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Chris Cyr

Christopher Cyr
  • Assistant Professor of Government

Bio

Contact Information

  • Department: Government and Economics
  • Office: Beckham 327
  • Mailing Address: Beckham 100
  • Email: Christopher.Cyr@eku.edu
  • Phone: 622-4388

Bio

Dr. Chris Cyr comes to EKU from the University of Colorado at Boulder.  A scholar of civil wars, insurgencies, and protests, he is stepping into the International Relations and Political Violence classes, and we’re glad to have him join the Department of Government.

Dr. Cyr is originally from Rochester, NY, the upstate metropolis on the shores of Lake Ontario, but he comes to us from receiving his PhD at the University of Colorado in Boulder.  As a scholar of International Relations, he was happy to find a place where he could teach the topics he is interested in.

Professor Cyr is taking on the International Relations, global security, and terrorism classes.   These are courses, he says, that have a lot of relevance to the world today, and he likes that he can grab events around the globe and bring them here to Richmond.  Obviously, terrorism and global security matter to Americans generally, but they are also problems that affect the rest of the world, and often in different ways.  Dr. Cyr can take those different examples and use them to give a broader view of the world, which he hopes his students can use to better understand their own lives, their own communities, and the world at large.  It helps that these courses are also important to understanding Homeland Security –a specialty of EKU.

His research also informs his teaching.  Dr. Cyr studies civil wars, insurgencies, and protest around the world.  He argues that the decline in civil wars –notable after a period of increased civil war during the mid-20th century –is tied to increases in wealth and education around the world.  As people become wealthier and more educated, they tend to avoid violence because the costs –even in victory –would be prohibitively high.  However, as opposition to governments has shifted from violent revolution and war to protest movements, the non-violent movements have also become more successful.  This is especially true when the opposition is made of people with talents and wealth that are valuable to the government.  Civil war and insurgency continue to be the only choice of the poor and desperate, and it remains a long shot –even if successful short term they tend not to be stable changes.  His knowledge of wars and protest movements provides a wealth of examples, cases, and ideas for his classes.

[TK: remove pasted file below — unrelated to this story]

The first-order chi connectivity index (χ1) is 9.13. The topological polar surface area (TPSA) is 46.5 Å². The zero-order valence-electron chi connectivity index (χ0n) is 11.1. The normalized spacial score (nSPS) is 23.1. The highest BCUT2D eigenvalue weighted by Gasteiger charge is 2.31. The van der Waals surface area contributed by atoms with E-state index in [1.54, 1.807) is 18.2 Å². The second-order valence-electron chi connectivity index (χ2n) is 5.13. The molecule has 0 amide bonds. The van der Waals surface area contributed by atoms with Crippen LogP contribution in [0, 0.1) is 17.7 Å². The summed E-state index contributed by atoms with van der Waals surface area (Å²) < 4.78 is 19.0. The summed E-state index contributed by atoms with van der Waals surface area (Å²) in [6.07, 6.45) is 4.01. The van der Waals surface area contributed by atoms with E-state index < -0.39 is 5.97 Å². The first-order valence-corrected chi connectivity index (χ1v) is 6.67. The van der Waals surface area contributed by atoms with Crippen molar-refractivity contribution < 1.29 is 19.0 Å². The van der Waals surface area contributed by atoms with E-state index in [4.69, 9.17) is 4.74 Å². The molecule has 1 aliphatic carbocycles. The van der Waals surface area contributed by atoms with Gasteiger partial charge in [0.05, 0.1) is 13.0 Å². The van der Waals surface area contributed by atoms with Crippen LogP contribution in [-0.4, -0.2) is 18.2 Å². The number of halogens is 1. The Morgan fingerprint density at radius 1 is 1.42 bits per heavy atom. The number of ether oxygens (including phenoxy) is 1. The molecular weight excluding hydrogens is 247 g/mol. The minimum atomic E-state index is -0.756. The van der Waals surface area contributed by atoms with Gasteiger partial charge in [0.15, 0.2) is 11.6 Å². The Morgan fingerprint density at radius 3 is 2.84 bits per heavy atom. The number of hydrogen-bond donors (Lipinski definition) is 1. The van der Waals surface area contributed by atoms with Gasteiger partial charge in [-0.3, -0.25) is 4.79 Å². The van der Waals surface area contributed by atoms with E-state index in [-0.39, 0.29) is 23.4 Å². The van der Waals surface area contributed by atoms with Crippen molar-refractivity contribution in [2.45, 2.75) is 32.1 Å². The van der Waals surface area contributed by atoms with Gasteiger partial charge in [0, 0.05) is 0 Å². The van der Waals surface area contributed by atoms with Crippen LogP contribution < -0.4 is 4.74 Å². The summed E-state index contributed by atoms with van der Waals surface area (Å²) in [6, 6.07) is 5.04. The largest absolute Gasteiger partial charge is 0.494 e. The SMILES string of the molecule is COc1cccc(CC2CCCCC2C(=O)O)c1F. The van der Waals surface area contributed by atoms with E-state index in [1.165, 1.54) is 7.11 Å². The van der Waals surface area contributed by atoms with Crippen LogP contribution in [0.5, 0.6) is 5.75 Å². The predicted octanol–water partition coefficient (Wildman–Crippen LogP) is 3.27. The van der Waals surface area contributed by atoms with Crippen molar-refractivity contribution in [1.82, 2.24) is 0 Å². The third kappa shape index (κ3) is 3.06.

Courses

Subject  TitleDatesLocationTerm
POL 101Intro to American GovernmentTR 11:00am-12:15pm Roark Building 006Fall 2017
POL 220Intro to Interntnl Relations  Internet Classes SITEFall 2017
POL 220Intro to Interntnl Relations  Internet Classes SITEFall 2017
POL 220Intro to Interntnl RelationsMWF 12:20pm-1:10pm Combs Building 116Fall 2017
POL 325Global Security  Internet Classes SITEFall 2017
POL 325Global Security  Internet Classes SITEFall 2017
POL 415Terrorism & Political ViolenceMWF 1:25pm-2:15pm Combs Building 116Fall 2017
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